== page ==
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Ishida Mitsunari: Role of an Administrator

Throughout his career, Ishida Mitsunari was viewed more as a property administrator than a warrior. He took upon the role of administrator over Sakai with Ishida Masazumi, his older brother.

He was regarded as one of the top administrators (Nugyo) of Hideyoshi’s government and was known as one of the five Bugyo of that time. As a Daimyo, Mitsunari was in charge of Sawayama in Omi Province, which was a 500,000 Koku fief.

Sawayama Castle

The Sawayama Castle that Ishida Mitsunari stayed in was considered as a well-fortified feudal Japanese castle of its time. This was an important stronghold of the Omi Province, and the Azai clan was responsible for this castle during the Sengoku Period.

However, Ishida Mitsunari took charge of this castle after the demise of the Azai clan. This was also protected by the brother of Mitsunari, Ishida Masazumi, who defended the castle from the attack by Kobayakawa Hideaki.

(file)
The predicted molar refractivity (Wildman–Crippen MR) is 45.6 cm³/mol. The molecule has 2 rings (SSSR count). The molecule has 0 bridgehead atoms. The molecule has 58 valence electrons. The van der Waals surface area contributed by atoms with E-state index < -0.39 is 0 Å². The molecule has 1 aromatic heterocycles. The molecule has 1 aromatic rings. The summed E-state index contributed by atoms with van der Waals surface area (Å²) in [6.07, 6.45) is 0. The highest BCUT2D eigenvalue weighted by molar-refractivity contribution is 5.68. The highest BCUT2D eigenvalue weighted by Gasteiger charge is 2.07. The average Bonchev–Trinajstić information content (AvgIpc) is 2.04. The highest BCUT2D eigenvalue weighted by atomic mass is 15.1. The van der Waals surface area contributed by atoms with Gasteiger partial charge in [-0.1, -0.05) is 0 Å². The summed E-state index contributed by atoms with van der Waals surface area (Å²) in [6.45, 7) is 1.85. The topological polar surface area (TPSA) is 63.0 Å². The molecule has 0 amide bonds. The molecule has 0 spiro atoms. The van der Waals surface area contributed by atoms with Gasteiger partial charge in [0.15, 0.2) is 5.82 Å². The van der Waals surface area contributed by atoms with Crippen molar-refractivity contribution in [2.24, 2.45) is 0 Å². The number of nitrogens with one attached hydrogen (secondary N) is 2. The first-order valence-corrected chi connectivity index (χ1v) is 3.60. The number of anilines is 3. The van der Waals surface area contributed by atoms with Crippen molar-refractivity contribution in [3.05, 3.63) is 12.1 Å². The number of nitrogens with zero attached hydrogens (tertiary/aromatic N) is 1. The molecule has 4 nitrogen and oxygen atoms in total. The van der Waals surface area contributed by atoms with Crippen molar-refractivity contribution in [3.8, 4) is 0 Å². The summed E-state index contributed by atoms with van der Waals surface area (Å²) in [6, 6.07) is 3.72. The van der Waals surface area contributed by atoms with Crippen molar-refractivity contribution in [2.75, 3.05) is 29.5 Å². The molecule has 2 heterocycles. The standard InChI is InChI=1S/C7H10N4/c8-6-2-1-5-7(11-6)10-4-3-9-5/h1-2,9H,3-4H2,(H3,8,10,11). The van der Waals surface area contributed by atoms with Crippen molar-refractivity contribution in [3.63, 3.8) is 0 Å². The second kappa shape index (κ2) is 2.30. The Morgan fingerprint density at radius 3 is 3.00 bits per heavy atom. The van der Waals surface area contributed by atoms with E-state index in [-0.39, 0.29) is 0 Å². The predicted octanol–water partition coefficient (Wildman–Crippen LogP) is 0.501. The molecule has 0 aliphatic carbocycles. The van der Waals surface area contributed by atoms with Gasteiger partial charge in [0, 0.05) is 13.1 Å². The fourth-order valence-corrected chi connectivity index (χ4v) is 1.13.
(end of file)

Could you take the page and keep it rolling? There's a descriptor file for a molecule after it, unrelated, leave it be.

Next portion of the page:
The castle was eventually occupied by li Naomasa but he later destroyed this to move into another castle which was Hikone Castle.

Ishida Mitsunari’s Records of Accomplishments

Ishida Mitsunari was known as a leader in control over Hideyoshi’s government affairs and is considered as having an unbending character. And although he had numerous friends during the period, he had some issues and concerns with other Daimyo.

Mitsunari was also given the negative distinction that due to his failure in the Battle of Sekigahara, he allowed the Tokugawa clan to be left as an unchallenged ruler in the country.

Despite this, Mitsunari focused on performing other functions like marriages, genealogies, funeral rites and a lot more. He also promoted theater and music as a form of entertainment during his time as a Jibu Shosuke or a principal commissioner

Repercussions of Sekigahara Battle

Ishida Mitsunari is best known in history as being in charge of the Western Army at Sekigahara. Traditionally speaking, Ishida Mitsunari did not leave behind a legacy for other warriors to follow since he lost against Tokugawa.

He created a sound-proof strategy on how to lead Ieyasu into a valley where he would use his tactics that would make him fall on both sides.